View It All Began with Velvet
It All Began with Velvet
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It All Began with Velvet 1955

Fabrics galore burst into a Britain just recovering from war rationing, with mohair velvets, moth protected carpets and waterproofed textiles adorning London Routemasters.

30 mins United Kingdom

"A riot of colour ... a feast for the eyes."

Opening with a romp through the history of weaving seen from the viewpoint of a romanticized pastoral idyll, this fascinating look at post war British textile production is a feast for the eyes. Notice how often the words ‘Lovely’ and ‘loveliness’ appear in the script, and the uplifting soundtrack. Visually, the film is a riot of colour and reflects the increasing demand by consumers for a new approach to furnishing the home. Studio designers were often anonymous and uncredited on the selvedge of fabrics so it is nice to follow the design process from drawing board to loom. The myriad spindles of threads required to weave the pattern looks almost like a contemporary art installation.

View London Line No. 373
London Line No. 373
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London Line No. 373 1971

A Ghanaian fashion student and a Nigerian squash player are among the Africans making a life in 70s Britain in this edition of the magazine show.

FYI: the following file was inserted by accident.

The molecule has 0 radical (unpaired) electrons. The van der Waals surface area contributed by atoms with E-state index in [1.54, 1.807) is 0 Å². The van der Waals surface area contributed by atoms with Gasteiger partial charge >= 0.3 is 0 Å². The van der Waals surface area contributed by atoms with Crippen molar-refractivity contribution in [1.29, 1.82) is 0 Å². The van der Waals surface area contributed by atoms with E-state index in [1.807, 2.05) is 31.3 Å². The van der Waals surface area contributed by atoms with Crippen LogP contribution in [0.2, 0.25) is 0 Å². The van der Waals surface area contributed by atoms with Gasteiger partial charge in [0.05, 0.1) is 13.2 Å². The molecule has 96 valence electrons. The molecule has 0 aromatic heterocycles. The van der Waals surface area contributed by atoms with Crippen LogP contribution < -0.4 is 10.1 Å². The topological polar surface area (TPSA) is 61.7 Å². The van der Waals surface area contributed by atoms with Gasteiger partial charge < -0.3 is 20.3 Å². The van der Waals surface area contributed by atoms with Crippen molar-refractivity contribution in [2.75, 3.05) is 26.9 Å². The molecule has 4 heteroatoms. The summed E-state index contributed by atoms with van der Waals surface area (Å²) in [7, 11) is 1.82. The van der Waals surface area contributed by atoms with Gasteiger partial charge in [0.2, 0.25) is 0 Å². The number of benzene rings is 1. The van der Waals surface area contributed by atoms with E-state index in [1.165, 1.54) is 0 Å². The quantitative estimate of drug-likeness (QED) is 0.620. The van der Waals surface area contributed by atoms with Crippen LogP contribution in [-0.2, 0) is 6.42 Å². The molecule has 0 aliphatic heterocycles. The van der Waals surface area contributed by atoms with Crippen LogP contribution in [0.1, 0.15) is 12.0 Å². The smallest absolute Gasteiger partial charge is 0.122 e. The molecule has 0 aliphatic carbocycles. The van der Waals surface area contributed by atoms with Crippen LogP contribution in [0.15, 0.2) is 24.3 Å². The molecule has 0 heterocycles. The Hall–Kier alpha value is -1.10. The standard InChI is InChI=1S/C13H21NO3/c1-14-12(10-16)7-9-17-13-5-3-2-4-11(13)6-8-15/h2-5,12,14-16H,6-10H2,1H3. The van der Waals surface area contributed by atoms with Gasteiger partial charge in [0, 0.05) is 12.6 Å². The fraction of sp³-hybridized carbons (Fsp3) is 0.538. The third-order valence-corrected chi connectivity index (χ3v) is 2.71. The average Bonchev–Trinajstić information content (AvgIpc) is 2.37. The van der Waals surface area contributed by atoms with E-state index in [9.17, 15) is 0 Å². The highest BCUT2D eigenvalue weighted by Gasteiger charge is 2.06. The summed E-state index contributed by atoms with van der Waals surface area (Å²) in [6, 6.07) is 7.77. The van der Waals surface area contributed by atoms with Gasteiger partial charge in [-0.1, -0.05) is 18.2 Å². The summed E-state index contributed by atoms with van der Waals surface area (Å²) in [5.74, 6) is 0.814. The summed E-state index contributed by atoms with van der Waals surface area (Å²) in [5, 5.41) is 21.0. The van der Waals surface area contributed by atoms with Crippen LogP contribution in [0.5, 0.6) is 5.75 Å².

6 mins United Kingdom

"Reminds me of growing up in London in the 1970s."

I enjoyed this magazine show so much before it reminds me of growing up in London in the 1970s. My school curriculum included Wednesday afternoons spent in the Needlework Department where were would be tasked with designing collections, including cruise wear, and learn how to thread up our Bernina sewing machines. At weekends I would wander along the King’s Road – I had very little money but aspired to look like the leggy mannequins in the window of Chelsea Girl. Barbara looks totally amazing – I hope she made it as a fashion designer.

View So It All Comes out Super in the Wash
So It All Comes out Super in the Wash
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So It All Comes out Super in the Wash 1972

Are you being served? A bewildered shop girl gets a boutique introduction to an innovative fabric.

17 mins United Kingdom Director. Jeff Inman

"An important part of the IWS’s Research and Development Programme. "

It is easy to dismiss this training film as the love child of one of the more surreal episodes of the cult classic The Avengers and the risible humour of the shop floor sitcom Are you Being Served?. However, in the 1960s and 1970s the International Wool Secretariat was one of the most important textile companies in the world with offices across Europe. Despite the playful sets and comic miming, the garment care programme for washing machines was an important part of the IWS’s Research and Development Programme. Interestingly, Seamus Flannery who appears on the credits for design later worked as Art Director on The Wicker Man.